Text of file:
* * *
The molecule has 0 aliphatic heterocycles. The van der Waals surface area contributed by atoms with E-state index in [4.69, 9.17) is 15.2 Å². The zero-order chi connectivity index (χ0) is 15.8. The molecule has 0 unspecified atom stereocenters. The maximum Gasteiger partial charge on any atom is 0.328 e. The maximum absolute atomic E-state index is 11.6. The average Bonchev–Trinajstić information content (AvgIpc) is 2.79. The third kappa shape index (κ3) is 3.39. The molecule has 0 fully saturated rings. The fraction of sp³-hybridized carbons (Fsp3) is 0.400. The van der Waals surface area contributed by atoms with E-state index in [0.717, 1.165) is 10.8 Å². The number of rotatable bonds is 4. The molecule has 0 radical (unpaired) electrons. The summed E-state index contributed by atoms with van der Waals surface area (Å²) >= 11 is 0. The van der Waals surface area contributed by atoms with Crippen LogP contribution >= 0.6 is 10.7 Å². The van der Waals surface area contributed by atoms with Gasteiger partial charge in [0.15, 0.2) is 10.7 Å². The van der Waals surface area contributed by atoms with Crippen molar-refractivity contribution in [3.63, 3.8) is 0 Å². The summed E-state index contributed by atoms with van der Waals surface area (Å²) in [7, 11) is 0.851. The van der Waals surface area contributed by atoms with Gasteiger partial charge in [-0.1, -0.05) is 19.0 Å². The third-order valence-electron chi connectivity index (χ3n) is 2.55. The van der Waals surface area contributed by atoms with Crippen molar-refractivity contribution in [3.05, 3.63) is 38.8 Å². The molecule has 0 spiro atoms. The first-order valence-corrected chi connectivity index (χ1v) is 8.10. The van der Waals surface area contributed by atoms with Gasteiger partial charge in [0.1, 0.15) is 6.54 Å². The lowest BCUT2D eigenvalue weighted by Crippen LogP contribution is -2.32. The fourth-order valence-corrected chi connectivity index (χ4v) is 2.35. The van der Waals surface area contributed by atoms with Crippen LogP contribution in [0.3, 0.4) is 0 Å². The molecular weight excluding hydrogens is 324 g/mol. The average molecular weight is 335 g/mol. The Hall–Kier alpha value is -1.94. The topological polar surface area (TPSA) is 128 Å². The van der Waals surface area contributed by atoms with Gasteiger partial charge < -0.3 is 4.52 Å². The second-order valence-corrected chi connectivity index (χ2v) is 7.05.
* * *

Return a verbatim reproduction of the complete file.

The molecule has 0 aliphatic heterocycles. The van der Waals surface area contributed by atoms with E-state index in [4.69, 9.17) is 15.2 Å². The zero-order chi connectivity index (χ0) is 15.8. The molecule has 0 unspecified atom stereocenters. The maximum Gasteiger partial charge on any atom is 0.328 e. The maximum absolute atomic E-state index is 11.6. The average Bonchev–Trinajstić information content (AvgIpc) is 2.79. The third kappa shape index (κ3) is 3.39. The molecule has 0 fully saturated rings. The fraction of sp³-hybridized carbons (Fsp3) is 0.400. The van der Waals surface area contributed by atoms with E-state index in [0.717, 1.165) is 10.8 Å². The number of rotatable bonds is 4. The molecule has 0 radical (unpaired) electrons. The summed E-state index contributed by atoms with van der Waals surface area (Å²) >= 11 is 0. The van der Waals surface area contributed by atoms with Crippen LogP contribution >= 0.6 is 10.7 Å². The van der Waals surface area contributed by atoms with Gasteiger partial charge in [0.15, 0.2) is 10.7 Å². The van der Waals surface area contributed by atoms with Crippen molar-refractivity contribution in [3.63, 3.8) is 0 Å². The summed E-state index contributed by atoms with van der Waals surface area (Å²) in [7, 11) is 0.851. The van der Waals surface area contributed by atoms with Gasteiger partial charge in [-0.1, -0.05) is 19.0 Å². The third-order valence-electron chi connectivity index (χ3n) is 2.55. The van der Waals surface area contributed by atoms with Crippen molar-refractivity contribution in [3.05, 3.63) is 38.8 Å². The molecule has 0 spiro atoms. The first-order valence-corrected chi connectivity index (χ1v) is 8.10. The van der Waals surface area contributed by atoms with Gasteiger partial charge in [0.1, 0.15) is 6.54 Å². The lowest BCUT2D eigenvalue weighted by Crippen LogP contribution is -2.32. The fourth-order valence-corrected chi connectivity index (χ4v) is 2.35. The van der Waals surface area contributed by atoms with Crippen LogP contribution in [0.3, 0.4) is 0 Å². The molecular weight excluding hydrogens is 324 g/mol. The average molecular weight is 335 g/mol. The Hall–Kier alpha value is -1.94. The topological polar surface area (TPSA) is 128 Å². The van der Waals surface area contributed by atoms with Gasteiger partial charge < -0.3 is 4.52 Å². The second-order valence-corrected chi connectivity index (χ2v) is 7.05.